So many different aspects of the BP oil spill in the Gulf of Mexico went unexamined or unreported that it’s difficult to choose just one. At the top of the list is the fact that these type of spills happen frequently elsewhere in the world (Nigeria, for example) with no attention from the Western press–although Western newspapers are quick to condemn Nigerian activists for attacking oil platforms. A close second is the scientific fact that oil doesn’t just disappear when you spray dispersants on it: it sinks to the bottom of the ocean floor, where many marine creatures live. Just because we can’t see the devastation doesn’t mean it didn’t happen. And, sadly, no one is even attempting to study the long-term impact of the largest deepwater oil spill in US history.
The FBI is using your tax dollars to groom and train domestic terrorists, and then help them realize their half-formed dreams. In a year in which every single one of the nation’s “intelligence” agencies missed catching Faisal Shahzud (the Times Square bomber) until after he tried to set off his defective bomb, it was dispiriting to watch the FBI run major sting operations against troubled teenagers and homeless twenty-somethings. In those sting operations, the FBI brought to life troubled individuals’ fantasies that never, ever would have otherwise posed a threat to anyone.
The Return of the Know-Nothing Party. The main significance of the 2010 rise of the Tea Party and the continuing popularity of figures like Beck and Palin is that facts–scientific or otherwise–not only no longer matter to a large swath of American political culture, but are openly ridiculed as “elitist.” In such an environment, it’s hard to imagine effective responses to any of the myriad urgent crises facing the US or the world. One envisions dinosaurs looking at the large meteor hurtling to Earth, but not being concerned, because Tyrannosaurus Rush told them it was just another harmless chunk of green cheese. If not a damned plot by those irritating new “mammals.”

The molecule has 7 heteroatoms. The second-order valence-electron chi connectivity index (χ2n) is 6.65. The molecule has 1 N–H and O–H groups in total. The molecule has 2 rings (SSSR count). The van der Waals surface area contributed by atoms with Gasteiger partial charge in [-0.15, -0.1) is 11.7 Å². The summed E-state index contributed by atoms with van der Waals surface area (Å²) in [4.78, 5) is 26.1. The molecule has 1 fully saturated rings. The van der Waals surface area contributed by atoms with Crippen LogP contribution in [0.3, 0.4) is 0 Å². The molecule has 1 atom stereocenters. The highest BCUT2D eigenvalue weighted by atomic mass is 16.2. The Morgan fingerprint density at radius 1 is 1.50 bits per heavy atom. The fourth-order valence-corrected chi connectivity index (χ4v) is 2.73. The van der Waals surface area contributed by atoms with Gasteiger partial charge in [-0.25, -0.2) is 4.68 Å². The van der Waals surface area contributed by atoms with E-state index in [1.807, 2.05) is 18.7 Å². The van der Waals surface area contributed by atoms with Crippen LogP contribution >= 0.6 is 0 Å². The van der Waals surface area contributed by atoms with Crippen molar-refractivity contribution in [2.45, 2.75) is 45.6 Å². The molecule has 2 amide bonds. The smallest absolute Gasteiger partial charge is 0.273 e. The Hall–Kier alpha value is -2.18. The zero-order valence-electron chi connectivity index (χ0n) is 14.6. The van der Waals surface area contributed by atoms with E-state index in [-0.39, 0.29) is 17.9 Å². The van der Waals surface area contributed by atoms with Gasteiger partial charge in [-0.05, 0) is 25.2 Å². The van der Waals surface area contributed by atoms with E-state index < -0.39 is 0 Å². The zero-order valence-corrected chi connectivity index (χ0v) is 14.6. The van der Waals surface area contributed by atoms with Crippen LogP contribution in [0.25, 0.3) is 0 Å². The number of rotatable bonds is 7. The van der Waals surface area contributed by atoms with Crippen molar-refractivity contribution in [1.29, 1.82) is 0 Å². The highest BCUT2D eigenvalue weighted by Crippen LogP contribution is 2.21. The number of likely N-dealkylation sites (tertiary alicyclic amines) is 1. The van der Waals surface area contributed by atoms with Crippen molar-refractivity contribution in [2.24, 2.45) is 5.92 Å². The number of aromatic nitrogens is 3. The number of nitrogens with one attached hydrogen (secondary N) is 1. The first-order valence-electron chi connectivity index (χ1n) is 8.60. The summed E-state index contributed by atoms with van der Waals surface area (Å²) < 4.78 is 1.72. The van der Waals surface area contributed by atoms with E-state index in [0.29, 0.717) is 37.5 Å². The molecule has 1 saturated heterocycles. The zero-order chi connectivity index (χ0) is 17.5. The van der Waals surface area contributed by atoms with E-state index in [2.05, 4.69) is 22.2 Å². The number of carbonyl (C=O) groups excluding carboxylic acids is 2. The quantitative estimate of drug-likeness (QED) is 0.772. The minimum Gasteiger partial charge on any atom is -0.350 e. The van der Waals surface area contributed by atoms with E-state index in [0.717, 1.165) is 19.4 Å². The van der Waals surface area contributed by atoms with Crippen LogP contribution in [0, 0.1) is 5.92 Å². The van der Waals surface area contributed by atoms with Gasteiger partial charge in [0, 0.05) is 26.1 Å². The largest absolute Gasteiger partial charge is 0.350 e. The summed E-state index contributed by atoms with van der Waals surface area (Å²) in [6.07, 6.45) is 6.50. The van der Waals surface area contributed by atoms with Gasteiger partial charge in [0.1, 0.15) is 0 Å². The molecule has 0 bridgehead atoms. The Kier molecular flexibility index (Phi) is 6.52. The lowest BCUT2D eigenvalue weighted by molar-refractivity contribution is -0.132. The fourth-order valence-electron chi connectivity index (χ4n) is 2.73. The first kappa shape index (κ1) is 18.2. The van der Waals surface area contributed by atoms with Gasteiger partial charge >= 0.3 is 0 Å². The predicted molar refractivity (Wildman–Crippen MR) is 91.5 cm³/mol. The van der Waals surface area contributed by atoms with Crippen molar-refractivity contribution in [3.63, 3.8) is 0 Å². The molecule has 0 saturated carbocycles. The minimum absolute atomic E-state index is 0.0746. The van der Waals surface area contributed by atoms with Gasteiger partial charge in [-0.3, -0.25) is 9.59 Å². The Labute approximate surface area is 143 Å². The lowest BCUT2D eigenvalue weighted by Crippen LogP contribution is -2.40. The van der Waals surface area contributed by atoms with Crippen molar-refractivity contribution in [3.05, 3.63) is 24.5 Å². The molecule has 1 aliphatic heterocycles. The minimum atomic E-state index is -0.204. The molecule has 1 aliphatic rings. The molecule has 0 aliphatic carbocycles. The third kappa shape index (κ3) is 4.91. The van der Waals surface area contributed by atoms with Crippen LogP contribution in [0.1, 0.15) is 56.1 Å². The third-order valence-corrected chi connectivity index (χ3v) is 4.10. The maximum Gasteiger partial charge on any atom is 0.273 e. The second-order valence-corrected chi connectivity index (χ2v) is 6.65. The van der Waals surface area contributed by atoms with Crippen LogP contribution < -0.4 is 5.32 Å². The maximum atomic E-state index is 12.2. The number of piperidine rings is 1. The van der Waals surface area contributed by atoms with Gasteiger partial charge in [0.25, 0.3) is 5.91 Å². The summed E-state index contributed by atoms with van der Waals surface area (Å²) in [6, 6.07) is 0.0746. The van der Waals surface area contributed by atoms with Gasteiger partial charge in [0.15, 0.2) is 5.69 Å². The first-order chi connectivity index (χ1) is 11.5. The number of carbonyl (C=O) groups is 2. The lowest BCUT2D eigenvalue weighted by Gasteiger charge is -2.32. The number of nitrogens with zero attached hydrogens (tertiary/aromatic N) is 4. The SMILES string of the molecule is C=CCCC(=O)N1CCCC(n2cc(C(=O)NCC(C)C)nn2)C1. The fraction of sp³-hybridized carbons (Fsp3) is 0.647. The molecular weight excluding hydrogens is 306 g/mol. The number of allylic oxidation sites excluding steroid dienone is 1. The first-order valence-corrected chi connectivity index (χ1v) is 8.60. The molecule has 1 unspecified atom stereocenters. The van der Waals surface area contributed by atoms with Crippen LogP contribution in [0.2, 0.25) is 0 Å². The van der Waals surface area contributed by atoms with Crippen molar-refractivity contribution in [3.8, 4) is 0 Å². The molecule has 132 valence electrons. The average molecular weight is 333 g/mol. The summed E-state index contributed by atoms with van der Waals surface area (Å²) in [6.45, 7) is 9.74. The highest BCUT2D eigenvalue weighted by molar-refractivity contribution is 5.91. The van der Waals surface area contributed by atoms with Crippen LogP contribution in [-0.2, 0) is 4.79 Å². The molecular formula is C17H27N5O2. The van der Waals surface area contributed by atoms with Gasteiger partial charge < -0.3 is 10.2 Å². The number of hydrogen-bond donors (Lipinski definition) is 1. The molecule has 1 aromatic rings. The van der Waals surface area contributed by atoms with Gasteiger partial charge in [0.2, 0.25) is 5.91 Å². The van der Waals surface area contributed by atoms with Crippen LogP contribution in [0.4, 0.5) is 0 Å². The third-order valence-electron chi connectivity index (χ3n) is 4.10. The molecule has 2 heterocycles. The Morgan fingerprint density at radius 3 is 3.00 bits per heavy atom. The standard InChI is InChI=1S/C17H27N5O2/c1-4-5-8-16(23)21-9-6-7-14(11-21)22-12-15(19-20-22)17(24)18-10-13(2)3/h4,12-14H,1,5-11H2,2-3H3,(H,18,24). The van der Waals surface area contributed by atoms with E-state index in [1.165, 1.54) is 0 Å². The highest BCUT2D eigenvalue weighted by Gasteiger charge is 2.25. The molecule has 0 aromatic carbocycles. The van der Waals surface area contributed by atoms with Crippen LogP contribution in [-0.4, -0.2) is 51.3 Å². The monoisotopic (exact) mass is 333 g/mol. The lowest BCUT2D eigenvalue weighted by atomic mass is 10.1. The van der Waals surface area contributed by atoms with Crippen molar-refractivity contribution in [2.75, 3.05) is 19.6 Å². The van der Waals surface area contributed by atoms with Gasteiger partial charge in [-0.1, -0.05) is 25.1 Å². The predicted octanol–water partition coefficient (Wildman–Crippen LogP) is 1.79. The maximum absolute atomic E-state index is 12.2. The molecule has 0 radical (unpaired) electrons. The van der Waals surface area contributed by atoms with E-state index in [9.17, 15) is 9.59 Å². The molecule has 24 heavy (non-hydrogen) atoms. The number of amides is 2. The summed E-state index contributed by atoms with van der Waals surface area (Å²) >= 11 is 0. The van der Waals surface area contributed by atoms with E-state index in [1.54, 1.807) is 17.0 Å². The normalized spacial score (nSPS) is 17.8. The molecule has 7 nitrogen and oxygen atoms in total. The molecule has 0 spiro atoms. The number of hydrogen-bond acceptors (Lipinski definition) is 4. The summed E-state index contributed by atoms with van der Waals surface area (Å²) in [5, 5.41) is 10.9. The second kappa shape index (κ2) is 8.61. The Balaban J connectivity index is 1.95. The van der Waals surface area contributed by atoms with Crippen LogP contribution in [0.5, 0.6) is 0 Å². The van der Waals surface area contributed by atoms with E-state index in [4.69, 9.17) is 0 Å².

The nation’s new defense policy, announced with fanfare as a major change from the Bush administration’s Doctrine of Overwhelming Force, is in fact a continuation of American Empire business-as-usual. Obama & Co. have recycled all of the Bush era policies and given them a new, touchy-feely veneer. We call it the Doctrine of Overwhelming Denial.
The national budget deficit has nothing to do with Social Security or Medicare costs. The hard truth is that Bush era tax breaks for the rich plus two extremely expensive wars in Afghanistan and Iraq have bankrupted the country. Good luck trying to find those facts in any major newspaper.
Did we say two wars? The US is now involved in a third major war, in Pakistan–a war that’s as much against the Pakistani military (which supports the Haqqani network of the Taliban) as it is against the Pakistani tribes that support the Taliban. And, of course, to keep the war going indefinitely, we’re arming and funding both sides.
Three wars? What about the fourth? Yes, the US got involved in a fourth major conflict this year: the civil war in Yemen, which has the potential to be as insoluble as the war in Afghanistan. And we’re still regularly bombing various Islamist factions in Somalia, too–or, at least, the hapless civilians who happen to be in whichever neighborhoods we’ve mistakenly targeted.
After nearly a full year without a functioning government, Iraq is on track to become a one-party state. The winners of this year’s election are still waiting to take office–any office of any kind. Meanwhile, the loser of the election has just crowned himself king for a second term. So much for the Bush-era mandate to “bring democracy to the Middle East.” And so much for Obama assurances that Iraq is no longer at war.
Shamefully unreported in the US, even though it took place in New York, is the United Nations report condemning the use of unmanned aerial drones as a war crime. The US continues to be the main deployer of unmanned drones (in Afghanistan, Pakistan, and Yemen, and probably many other places we don’t know about), causing massive numbers of civilian casualties wherever they drop their bombs. Not so long ago, the US government accused Saddam Hussein of a war crime by building an unmanned drone that looked like a rusty bicycle with wings; now we use sleek, Boeing-made aerial drones on a daily basis to murderous effect.
Anti-globalization protests continue, in spite of the lack of media coverage. And the absence of the major media has allowed police departments and government military units to beat peaceful protestors with impunity at every meeting of the G-20. Meanwhile, the slow collapse of the global financial system is proving that anti-globalization protestors have been right all along.
Finally, an annual installment: Dick Cheney is Not in Jail: Still. And it’s not like he–and most of his closest friends and colleagues, Republicans and Democrats alike, at the highest levels of corporate and political America–haven’t tried. –Geov Parrish & Maria Tomchick